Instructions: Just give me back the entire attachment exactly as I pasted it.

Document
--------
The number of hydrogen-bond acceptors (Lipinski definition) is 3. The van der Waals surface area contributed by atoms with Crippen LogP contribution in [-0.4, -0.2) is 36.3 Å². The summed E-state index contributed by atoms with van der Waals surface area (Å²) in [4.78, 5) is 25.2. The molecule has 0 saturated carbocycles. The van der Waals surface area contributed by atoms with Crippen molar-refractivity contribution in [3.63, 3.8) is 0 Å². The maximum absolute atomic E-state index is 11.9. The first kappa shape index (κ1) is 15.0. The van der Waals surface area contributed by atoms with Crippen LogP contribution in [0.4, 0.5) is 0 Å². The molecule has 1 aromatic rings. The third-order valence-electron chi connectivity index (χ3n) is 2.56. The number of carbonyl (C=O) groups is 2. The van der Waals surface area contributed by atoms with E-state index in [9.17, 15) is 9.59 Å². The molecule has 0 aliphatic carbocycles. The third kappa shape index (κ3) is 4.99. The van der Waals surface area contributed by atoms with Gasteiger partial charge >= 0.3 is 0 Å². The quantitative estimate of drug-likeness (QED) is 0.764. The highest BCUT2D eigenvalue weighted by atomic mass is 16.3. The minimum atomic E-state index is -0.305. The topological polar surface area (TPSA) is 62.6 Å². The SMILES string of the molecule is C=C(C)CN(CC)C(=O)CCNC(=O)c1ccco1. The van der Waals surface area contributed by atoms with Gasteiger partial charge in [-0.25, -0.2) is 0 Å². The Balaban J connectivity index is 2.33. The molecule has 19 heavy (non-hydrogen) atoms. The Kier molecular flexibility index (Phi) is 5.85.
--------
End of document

The number of hydrogen-bond acceptors (Lipinski definition) is 3. The van der Waals surface area contributed by atoms with Crippen LogP contribution in [-0.4, -0.2) is 36.3 Å². The summed E-state index contributed by atoms with van der Waals surface area (Å²) in [4.78, 5) is 25.2. The molecule has 0 saturated carbocycles. The van der Waals surface area contributed by atoms with Crippen molar-refractivity contribution in [3.63, 3.8) is 0 Å². The maximum absolute atomic E-state index is 11.9. The first kappa shape index (κ1) is 15.0. The van der Waals surface area contributed by atoms with Crippen LogP contribution in [0.4, 0.5) is 0 Å². The molecule has 1 aromatic rings. The third-order valence-electron chi connectivity index (χ3n) is 2.56. The number of carbonyl (C=O) groups is 2. The van der Waals surface area contributed by atoms with E-state index in [9.17, 15) is 9.59 Å². The molecule has 0 aliphatic carbocycles. The third kappa shape index (κ3) is 4.99. The van der Waals surface area contributed by atoms with Gasteiger partial charge >= 0.3 is 0 Å². The quantitative estimate of drug-likeness (QED) is 0.764. The highest BCUT2D eigenvalue weighted by atomic mass is 16.3. The minimum atomic E-state index is -0.305. The topological polar surface area (TPSA) is 62.6 Å². The SMILES string of the molecule is C=C(C)CN(CC)C(=O)CCNC(=O)c1ccco1. The van der Waals surface area contributed by atoms with Gasteiger partial charge in [-0.25, -0.2) is 0 Å². The Balaban J connectivity index is 2.33. The molecule has 19 heavy (non-hydrogen) atoms. The Kier molecular flexibility index (Phi) is 5.85.